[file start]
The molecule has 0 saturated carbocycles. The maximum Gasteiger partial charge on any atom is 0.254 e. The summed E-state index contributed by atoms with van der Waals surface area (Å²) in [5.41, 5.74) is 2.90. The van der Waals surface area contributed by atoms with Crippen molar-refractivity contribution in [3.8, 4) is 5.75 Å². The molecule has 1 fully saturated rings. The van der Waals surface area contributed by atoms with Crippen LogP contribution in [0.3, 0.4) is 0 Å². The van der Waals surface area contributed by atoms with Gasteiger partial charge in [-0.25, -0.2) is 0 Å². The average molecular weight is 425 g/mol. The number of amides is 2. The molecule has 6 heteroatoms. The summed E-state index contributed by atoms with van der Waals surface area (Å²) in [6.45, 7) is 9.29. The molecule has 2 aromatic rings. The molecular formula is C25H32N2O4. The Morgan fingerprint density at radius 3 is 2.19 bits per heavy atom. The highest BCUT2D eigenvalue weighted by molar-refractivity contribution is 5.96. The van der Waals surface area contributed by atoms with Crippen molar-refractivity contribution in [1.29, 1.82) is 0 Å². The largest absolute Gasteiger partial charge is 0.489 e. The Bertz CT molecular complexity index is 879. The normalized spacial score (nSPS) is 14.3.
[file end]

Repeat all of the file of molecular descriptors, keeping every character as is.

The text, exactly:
The molecule has 0 saturated carbocycles. The maximum Gasteiger partial charge on any atom is 0.254 e. The summed E-state index contributed by atoms with van der Waals surface area (Å²) in [5.41, 5.74) is 2.90. The van der Waals surface area contributed by atoms with Crippen molar-refractivity contribution in [3.8, 4) is 5.75 Å². The molecule has 1 fully saturated rings. The van der Waals surface area contributed by atoms with Crippen LogP contribution in [0.3, 0.4) is 0 Å². The van der Waals surface area contributed by atoms with Gasteiger partial charge in [-0.25, -0.2) is 0 Å². The average molecular weight is 425 g/mol. The number of amides is 2. The molecule has 6 heteroatoms. The summed E-state index contributed by atoms with van der Waals surface area (Å²) in [6.45, 7) is 9.29. The molecule has 2 aromatic rings. The molecular formula is C25H32N2O4. The Morgan fingerprint density at radius 3 is 2.19 bits per heavy atom. The highest BCUT2D eigenvalue weighted by molar-refractivity contribution is 5.96. The van der Waals surface area contributed by atoms with Crippen molar-refractivity contribution in [1.29, 1.82) is 0 Å². The largest absolute Gasteiger partial charge is 0.489 e. The Bertz CT molecular complexity index is 879. The normalized spacial score (nSPS) is 14.3.